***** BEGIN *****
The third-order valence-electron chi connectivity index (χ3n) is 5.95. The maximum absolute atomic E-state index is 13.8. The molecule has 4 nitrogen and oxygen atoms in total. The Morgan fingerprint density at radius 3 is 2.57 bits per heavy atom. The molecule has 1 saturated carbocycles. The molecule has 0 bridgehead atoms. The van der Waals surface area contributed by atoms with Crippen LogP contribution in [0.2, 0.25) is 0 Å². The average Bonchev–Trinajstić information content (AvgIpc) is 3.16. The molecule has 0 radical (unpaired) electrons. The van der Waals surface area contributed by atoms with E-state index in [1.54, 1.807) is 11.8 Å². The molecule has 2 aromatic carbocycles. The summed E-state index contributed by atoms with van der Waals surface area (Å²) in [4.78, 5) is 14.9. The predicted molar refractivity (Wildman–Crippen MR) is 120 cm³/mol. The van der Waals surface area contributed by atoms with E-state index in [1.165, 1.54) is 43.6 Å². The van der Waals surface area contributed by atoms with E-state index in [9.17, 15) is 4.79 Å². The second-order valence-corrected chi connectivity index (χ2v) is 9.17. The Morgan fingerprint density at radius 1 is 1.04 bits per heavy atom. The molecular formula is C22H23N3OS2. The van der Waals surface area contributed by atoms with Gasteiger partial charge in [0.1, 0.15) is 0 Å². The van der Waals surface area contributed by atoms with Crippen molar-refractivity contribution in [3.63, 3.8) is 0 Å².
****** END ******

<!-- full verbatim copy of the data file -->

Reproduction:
The third-order valence-electron chi connectivity index (χ3n) is 5.95. The maximum absolute atomic E-state index is 13.8. The molecule has 4 nitrogen and oxygen atoms in total. The Morgan fingerprint density at radius 3 is 2.57 bits per heavy atom. The molecule has 1 saturated carbocycles. The molecule has 0 bridgehead atoms. The van der Waals surface area contributed by atoms with Crippen LogP contribution in [0.2, 0.25) is 0 Å². The average Bonchev–Trinajstić information content (AvgIpc) is 3.16. The molecule has 0 radical (unpaired) electrons. The van der Waals surface area contributed by atoms with E-state index in [1.54, 1.807) is 11.8 Å². The molecule has 2 aromatic carbocycles. The summed E-state index contributed by atoms with van der Waals surface area (Å²) in [4.78, 5) is 14.9. The predicted molar refractivity (Wildman–Crippen MR) is 120 cm³/mol. The van der Waals surface area contributed by atoms with E-state index in [1.165, 1.54) is 43.6 Å². The van der Waals surface area contributed by atoms with E-state index in [9.17, 15) is 4.79 Å². The second-order valence-corrected chi connectivity index (χ2v) is 9.17. The Morgan fingerprint density at radius 1 is 1.04 bits per heavy atom. The molecular formula is C22H23N3OS2. The van der Waals surface area contributed by atoms with Gasteiger partial charge in [0.1, 0.15) is 0 Å². The van der Waals surface area contributed by atoms with Crippen molar-refractivity contribution in [3.63, 3.8) is 0 Å².